Petty trader accident victim cries for help, risks amputation

Felicia David
Felicia David



Felicia David, a petty trader, only left her home 30th October to run her trading activities. Unknown to her, she was going to stay off trade for a while.

The ever busy Lagos-Badagry expressway was as usual a bee hive of activities, while traders, passer byes and motorists, including heavy duty vehicles, battle for space on the congested highway.

Blaring horns, noisy speakers from motor parks, power generating sets, record-selling shops, fumes from power generating sets, vehicle exhaust pipes, pollute the air almost round the clock. Indeed, the Alaba rago area of the Lagos metropolis is one of the busiest.

After treatment
After treatment

Felicia and other road users, narrowly escaped death on the fateful day, but she wasn’t as lucky while a truck matched her right foot.
If not for providence, she would have been killed instantly by the moving truck which was immediately halted. The driver, Luke Owolabi, who drove the vehicle belonging to Everrich Integrated Limited, and sypathisers, rushed Felicia to a nearby private hospital; Gods Goal Hospital, where urgent treatment commenced.

Meanwhile, when Felicia was visited in the hospital, her complain, apart from the pain and obvious stoppage of her business, is the neglect she presently suffers.

According to the Medical Director of the hospital, Dr. Gabriel Omonaiye, it is a simple case that would only involve money and time. “A large chunk of the flesh was damaged, peeled off, the big toe is gone, there is no life in it again, she needs skin grafting but the sole of the feet is damaged, it peeled off,” Omonaiye said.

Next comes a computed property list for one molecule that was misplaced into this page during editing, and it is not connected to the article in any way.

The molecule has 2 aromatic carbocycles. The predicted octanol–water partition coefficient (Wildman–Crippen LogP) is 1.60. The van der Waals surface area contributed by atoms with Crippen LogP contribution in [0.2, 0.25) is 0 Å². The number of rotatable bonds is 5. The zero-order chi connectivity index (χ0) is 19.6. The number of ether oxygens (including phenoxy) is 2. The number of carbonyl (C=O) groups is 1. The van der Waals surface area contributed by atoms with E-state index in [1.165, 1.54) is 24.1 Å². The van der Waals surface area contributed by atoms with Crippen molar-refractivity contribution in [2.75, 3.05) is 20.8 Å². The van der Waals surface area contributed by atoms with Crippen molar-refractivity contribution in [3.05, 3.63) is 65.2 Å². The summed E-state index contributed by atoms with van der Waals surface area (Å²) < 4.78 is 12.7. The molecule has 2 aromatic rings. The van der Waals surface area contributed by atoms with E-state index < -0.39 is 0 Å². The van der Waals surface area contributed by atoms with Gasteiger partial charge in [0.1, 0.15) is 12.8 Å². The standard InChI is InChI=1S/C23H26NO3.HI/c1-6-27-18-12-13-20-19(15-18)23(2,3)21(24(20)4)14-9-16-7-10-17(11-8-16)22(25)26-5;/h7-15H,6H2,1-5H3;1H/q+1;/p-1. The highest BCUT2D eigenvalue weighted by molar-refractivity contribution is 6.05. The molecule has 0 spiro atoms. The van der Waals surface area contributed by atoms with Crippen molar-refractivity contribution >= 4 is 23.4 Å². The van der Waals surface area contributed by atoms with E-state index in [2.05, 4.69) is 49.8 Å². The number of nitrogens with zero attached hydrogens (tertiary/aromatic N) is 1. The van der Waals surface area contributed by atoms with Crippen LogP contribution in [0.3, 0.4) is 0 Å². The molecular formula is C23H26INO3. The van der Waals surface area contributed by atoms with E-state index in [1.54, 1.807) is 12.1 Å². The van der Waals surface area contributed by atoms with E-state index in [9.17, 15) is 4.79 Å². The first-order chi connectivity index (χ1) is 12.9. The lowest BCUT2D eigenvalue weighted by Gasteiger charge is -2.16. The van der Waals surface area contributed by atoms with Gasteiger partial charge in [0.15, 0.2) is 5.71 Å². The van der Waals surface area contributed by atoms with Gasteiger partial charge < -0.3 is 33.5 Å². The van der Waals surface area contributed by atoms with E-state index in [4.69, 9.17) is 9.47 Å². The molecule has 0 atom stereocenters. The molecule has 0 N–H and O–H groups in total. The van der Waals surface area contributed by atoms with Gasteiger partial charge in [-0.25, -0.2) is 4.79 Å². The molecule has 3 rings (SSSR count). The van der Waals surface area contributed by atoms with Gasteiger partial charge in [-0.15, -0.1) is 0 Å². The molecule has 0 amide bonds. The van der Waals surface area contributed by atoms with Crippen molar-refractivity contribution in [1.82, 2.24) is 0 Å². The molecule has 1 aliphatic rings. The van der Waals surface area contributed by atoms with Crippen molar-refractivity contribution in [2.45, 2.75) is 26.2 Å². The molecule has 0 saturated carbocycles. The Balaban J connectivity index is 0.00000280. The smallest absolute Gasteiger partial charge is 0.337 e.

Narrating how the accident happened, Felicia David told the press that, “It happened on 30 September. When I went to the market, I went to look for nylon I used to sell my goods, I met this container, before I managed to dodge the Keke Marwa (tricycles) and the container, as I managed to escape the truck, my leg was already under the vehicle, that was it,” she narrated.

On who to take responsibility, Felicia stated that the company who initially made a deposit said, they would pay by installments. “They said they cannot pay at once, but that before long, they would come back and pay again, that was what they said,” she explained, stating further that, “They brought me to this hospital, my brother came and sign then when they called my brother, he wasn’t in town. But before my twin brother could come down, the police already discharged the container and the driver.”

The worrisome aspect of her stay in the hospital according to her is the neglect she has suffered since October 1. “From October 1, till now, I didn’t see any of them again. The company did not come, on the last day I saw them, they asked are we are all Igbos? Knowing we are Igbos, they  said we should settle it as Christians and Igbos. I didn’t know they had bad motives. The doctor came and said the money they dropped has finished.” “I called them, they did not respond, now my business is at a standstill. They said I don’t have manner, I said they should leave manner out of it, they have dumped me here for over one month and they are talking about manner. I have been surviving by helps of friends and the hospital, since that time I have been here, I am tired. If they settle the hospital bills, I can leave the hospital. I will not continue here like this, no business, no food, nothing. They called their engineer, they are not doing anything, they have been promising and promising,” she lamented.